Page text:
I woke up Friday morning ready to head out to my favorite Zumba class and later an hour of weight lifting, but never left the house after learning about the theater killings. The image that appeared before me on the screen caused my heart to do a few somersaults. A former French student of mine was being interviewed. She spoke of her fear that her friends had been in the theater, and no one had been able to contact them.
I live 30 minutes from the theater and could not believe what I was seeing on television. I tried to compose myself by praying. My mind went back to the times my two older children and their friends had attended many late-night premieres of Harry Potter movies. Foolishly, even though my youngest had stayed home the night before, I still ran upstairs to make sure he was in his room. I breathed a sigh of relief upon seeing him in his bed, sound asleep.
To make matters worse, I called my daughter who lives in Los Angeles, and she was in a hurry to get off the phone. “Mom, I can’t talk to you right now, I am heading out to go see the new Batman movie.” My heart did a few more somersaults. “Please, I beg you, do not go,” I said. She was not aware of what had happened in Colorado.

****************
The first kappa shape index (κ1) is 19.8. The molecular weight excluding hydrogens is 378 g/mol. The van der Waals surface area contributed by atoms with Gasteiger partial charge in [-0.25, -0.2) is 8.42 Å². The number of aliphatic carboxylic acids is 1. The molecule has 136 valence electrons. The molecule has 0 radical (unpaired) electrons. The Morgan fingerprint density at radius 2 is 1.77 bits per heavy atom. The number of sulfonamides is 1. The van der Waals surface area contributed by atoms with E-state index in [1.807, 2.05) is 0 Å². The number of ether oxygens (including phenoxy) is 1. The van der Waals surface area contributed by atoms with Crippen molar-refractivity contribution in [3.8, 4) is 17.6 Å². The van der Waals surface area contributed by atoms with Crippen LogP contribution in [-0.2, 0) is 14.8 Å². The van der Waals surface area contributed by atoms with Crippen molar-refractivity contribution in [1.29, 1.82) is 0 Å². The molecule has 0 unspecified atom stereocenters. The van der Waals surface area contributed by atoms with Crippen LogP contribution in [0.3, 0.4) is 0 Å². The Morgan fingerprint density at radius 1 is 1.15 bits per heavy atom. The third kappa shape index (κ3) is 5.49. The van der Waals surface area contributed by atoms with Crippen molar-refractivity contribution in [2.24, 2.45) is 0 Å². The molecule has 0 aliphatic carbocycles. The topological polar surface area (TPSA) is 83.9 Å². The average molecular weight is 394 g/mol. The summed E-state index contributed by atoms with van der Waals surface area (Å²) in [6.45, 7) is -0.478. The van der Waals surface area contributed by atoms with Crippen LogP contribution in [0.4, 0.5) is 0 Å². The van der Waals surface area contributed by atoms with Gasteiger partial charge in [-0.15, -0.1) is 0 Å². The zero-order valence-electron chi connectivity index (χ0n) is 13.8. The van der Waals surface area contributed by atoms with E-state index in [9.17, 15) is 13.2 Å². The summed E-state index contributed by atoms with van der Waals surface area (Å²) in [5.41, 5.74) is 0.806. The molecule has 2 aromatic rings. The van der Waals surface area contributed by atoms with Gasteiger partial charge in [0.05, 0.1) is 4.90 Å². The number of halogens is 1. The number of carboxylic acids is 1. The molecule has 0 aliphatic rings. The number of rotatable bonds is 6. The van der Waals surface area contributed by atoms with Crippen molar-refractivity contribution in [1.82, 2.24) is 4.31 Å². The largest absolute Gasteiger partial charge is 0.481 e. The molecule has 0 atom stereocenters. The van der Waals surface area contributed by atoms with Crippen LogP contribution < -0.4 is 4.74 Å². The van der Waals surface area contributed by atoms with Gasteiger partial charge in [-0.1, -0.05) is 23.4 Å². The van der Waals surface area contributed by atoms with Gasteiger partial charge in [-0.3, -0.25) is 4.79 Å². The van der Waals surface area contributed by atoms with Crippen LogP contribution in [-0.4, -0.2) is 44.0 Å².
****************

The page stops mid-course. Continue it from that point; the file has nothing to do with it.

Columbine has left its mark in my hometown of Littleton, Colorado. Now these senseless killings in Aurora have me very baffled. I am deeply troubled that Mayor Bloomberg of New York began politicizing the killings before the victims were identified. I am hoping this will not turn into a huge political debate.
In my opinion, this is not the time to start using a major tragedy to fulfill any type of political agenda. Clearly, James Holmes is a very sick person and it is certainly haunting the way he obtained so much ammunition. In the meantime, I am hoping all types of political agendas will not become more important than the healing and grieving process of this horrific act of violence perpetrated against innocent victims.
Article first published as Theater Massacre: Heartaches and Politics on Blogcritics